Born in 1937 in Papatoetoe, Auckland, Anne Tjaberings (nee Comer) grew up on small farm. She was one of four children, and part of a religious family. Anne began thinking about nursing while she was an assistant dental nurse. She applied to Auckland Hospital but was turned down for not having her School Certificate. However, they recommended psychiatric nursing, which Anne pursued.
Anne began her nursing training at Auckland Mental Hospital (later named Oakley and then Carrington Hospital) in 1957, and says she ‘loved it’. The other student nurses in her class were from all over New Zealand, including some Maori, and they were all friendly with one another. Male and female patients were separated in the hospital so she only worked with the women, but there was a mix of male and female students.
Anne remembers Auckland Hospital being much stricter than the mental hospital that she worked at. The psychiatric nurses were allowed to get married during their training – as Anne did – while the general nursing students were made to leave their training if they married. However, the psychiatric nursing students still had a curfew at the Nurses’ Home.
The psychiatric nurses had a lot of jobs to fulfil. Anne assisted with treatments including electro-convulsive therapy and insulin treatment. She says there were few medications in the 1950s, but as a student she assisted senior nurses giving medications and injections. She would also sit in on discussions between psychiatrists, medical doctors and the ward charge nurse about diagnoses, treatments and care, and answer questions put to her. Anne describes a typical day on the wards, including occupational therapy.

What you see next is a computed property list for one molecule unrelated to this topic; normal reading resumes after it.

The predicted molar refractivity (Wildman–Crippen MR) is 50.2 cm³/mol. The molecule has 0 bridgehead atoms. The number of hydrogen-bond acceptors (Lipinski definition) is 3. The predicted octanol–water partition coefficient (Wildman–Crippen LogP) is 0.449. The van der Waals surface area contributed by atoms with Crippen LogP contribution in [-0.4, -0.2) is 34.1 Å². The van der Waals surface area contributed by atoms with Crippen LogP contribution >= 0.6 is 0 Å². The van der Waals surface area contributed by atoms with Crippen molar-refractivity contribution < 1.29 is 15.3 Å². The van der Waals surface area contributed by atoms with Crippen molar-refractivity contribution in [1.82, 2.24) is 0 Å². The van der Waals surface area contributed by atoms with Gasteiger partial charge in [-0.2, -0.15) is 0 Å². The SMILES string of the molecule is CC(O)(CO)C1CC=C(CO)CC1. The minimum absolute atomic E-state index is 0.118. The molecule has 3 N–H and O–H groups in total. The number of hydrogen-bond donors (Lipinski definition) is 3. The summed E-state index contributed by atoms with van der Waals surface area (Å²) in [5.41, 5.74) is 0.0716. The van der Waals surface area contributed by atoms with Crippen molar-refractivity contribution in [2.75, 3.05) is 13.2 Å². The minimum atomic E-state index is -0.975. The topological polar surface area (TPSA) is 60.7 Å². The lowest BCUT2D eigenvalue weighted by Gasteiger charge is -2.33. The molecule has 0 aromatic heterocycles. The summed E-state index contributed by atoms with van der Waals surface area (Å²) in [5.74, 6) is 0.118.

There were also classes held in the lecture room by Sisters, doctors and pharmacists, but ‘a lot of the learning, as I recall, we just had to do ourselves’. She remembers the lectures as being quite boring: she once sewed lace onto her wedding dress at back of the classroom during a lecture. The role of the junior nurses was not just medical, however: they did a lot of cleaning as there was no cleaning staff.
Anne met her husband, also a psychiatric nurse, when in Australia in 1959. They married in 1960 and had three children, and fostered a preschool girl in the late 1970s. In 1962 Anne and her husband travelled to Europe for several years before returning to Auckland in 1965.
Anne then finished her training at Carrington Hospital becoming a registered nurse in February 1966 and worked as a staff nurse at Carrington Hospital, and later at several other hospitals in New Zealand and in Brisbane. Over the years she worked with a number of nursing students and graduates, often giving in-ward lectures. While the graduate nurses had ‘high tech’ education, they had little psychiatric nurse preparation, and not many chose psychiatric nursing in the later twentieth century. She recalls them seeming ‘at a loss’, and that they ‘didn't know what to do’: ‘I felt sorry for them’.